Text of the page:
Sick Review (TIFF)


PLOT: During the pandemic lockdown, two friends find safety staying in a family lake house. They soon realize that a masked killer has made themselves welcome for a deadly night of stalk and slash.

REVIEW: Kevin Williamson has been a respected name in horror for years. The impact that his collaboration with the legendary Wes Craven in the Scream franchise is notable. And now, Mr. Williamson has a new story to tell. In his latest, he has a “story by” credit as well as the role of producer; the man has a new scary story to tell. Only this time, his scary story is particularly relevant. While we’ve certainly seen COVID-19 referenced in films and television as of late, Sick takes place during the recent lockdown. The film stars Jane Adams, Marc Menchaca, Gideon Adlon, Bethlehem Million, and Dylan Sprayberry, and it delves right into the craziness we’ve all experienced. Except perhaps with a little more slashing.

Miri (Million) and Parker (Adlon) are best friends. So much so that they decided to take shelter during the initial pandemic lockdown. While Miri appears to be the logical one, Parker is a little reckless with her actions. The young woman even gets some attention from social media after attending a party and making out with a few strangers, with all of instagram to see. Yet the two aren’t alone. Not only did a particularly troublesome boyfriend named DJ (Sprayberry) show up, but a deadly stranger took an interest in the current residents. Things get tense and gruesome as the killer taunts our heroes. The question is, will they survive the night? It’s worth the trip to find out.

Sick is a clever and satisfying horror flick. I enjoyed the hell out of this gripping slasher. And while Williamson didn’t take credit for the script – that honor goes to Katelyn Crabb – this feature certainly carries his genre DNA. From the shockingly relatable early scenes that create the environment to the chaotic relationship between Miri and Parker, there is much to enjoy here. And like any good mystery slasher, I will avoid getting into details around the rest of the talent involved. If anything, my main fear during the film’s fast pace. I was nervous as to how satisfying the final act would be. Thankfully, it left me satisfied and impressed.

Directed by John Hyams, it appears that Williamson found a solid name to bring this one to life. It starts with the early sequences that are sad reminders of two years ago; the tension builds quickly. While you won’t find a considerable body count, there is enough to satiate a slasher fan’s desires. And considering much of the movie relies on suspense, it’s impressive how Hyams manages to keep things interesting. One particular kill may be one of the most clever and creepy I’ve seen in a slasher film for a while. The way the moment reveals itself is brilliant. While a quick burst of CG slightly dampens the fun on it, it’s still fantastic.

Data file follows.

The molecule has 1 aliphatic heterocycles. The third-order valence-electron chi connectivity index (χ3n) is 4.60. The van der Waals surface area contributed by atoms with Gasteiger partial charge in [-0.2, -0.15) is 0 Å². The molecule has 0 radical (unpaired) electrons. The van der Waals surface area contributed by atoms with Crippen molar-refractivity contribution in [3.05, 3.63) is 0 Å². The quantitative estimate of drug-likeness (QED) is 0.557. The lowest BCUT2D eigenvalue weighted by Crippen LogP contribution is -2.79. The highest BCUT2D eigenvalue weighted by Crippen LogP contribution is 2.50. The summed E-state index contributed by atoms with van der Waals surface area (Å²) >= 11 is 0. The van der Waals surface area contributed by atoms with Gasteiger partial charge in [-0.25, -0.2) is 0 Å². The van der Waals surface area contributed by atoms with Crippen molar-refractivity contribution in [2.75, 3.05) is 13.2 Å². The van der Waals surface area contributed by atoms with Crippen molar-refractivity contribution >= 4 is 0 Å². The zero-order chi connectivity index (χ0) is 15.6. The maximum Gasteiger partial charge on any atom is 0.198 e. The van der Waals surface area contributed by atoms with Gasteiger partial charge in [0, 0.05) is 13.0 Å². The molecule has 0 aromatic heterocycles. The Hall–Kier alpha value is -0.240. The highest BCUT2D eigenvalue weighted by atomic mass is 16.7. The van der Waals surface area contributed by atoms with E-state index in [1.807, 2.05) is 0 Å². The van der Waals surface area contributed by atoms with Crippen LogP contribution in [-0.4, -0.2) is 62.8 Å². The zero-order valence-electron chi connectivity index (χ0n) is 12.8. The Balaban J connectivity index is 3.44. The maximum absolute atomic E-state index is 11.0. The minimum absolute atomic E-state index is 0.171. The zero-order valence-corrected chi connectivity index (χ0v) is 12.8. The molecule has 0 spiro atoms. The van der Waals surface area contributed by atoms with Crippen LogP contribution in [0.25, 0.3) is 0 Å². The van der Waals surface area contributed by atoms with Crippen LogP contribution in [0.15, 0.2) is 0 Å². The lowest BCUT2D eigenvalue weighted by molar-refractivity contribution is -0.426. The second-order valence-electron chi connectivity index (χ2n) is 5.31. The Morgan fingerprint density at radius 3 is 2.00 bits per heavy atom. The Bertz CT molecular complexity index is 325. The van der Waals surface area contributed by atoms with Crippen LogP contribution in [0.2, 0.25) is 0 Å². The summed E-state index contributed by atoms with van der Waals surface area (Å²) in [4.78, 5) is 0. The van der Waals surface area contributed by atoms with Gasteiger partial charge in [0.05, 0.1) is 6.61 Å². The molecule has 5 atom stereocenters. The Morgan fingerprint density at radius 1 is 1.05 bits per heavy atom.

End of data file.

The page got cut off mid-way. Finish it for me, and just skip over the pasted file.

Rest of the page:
Another one of the film’s charms is the impressive cast. The film works wonders because of the engaging performances from the stars. Gideon Adlon’s Parker isn’t necessarily a good person here. Even still, the actress manages to bring a balance to her work. Bethlehem Million is also terrific. The two play off each other, and it’s easy to believe in their friendship. Dylan Sprayberry fits into the situation and brings energy to DJ. Perhaps it’s the inclusion of a slightly topical plot, but I found myself caring more for them as they try and face off against the mysterious psychopath.

The satisfying slasher film is ripe with tension, and it presents a fascinating final sequence. John Hyams has given us a feature that puts the foot on the gas and rarely eases up. If you’re a fan of Williamson’s work, you’ll feel his imprint within this sleek horror mystery. And about that ending, I’m more than curious how others will react. For me, it was about as good as it could be to complete a story like this. The cast shines, and it’s terrific to see a character like Parker. She is allowed not to be so kind early on, yet as the movie continues, she quickly grows on you. And don’t worry about the divisive nature that you may expect from a film about COVID-19. Instead of preaching, this fright flick cares about the scares and suspense.

If you happen to be in the Los Angeles area, you may want to get an early look at this fine slasher fun at Beyond Fest. Sick is sick. In the most fun way possible.

8

Originally published at www.joblo.com

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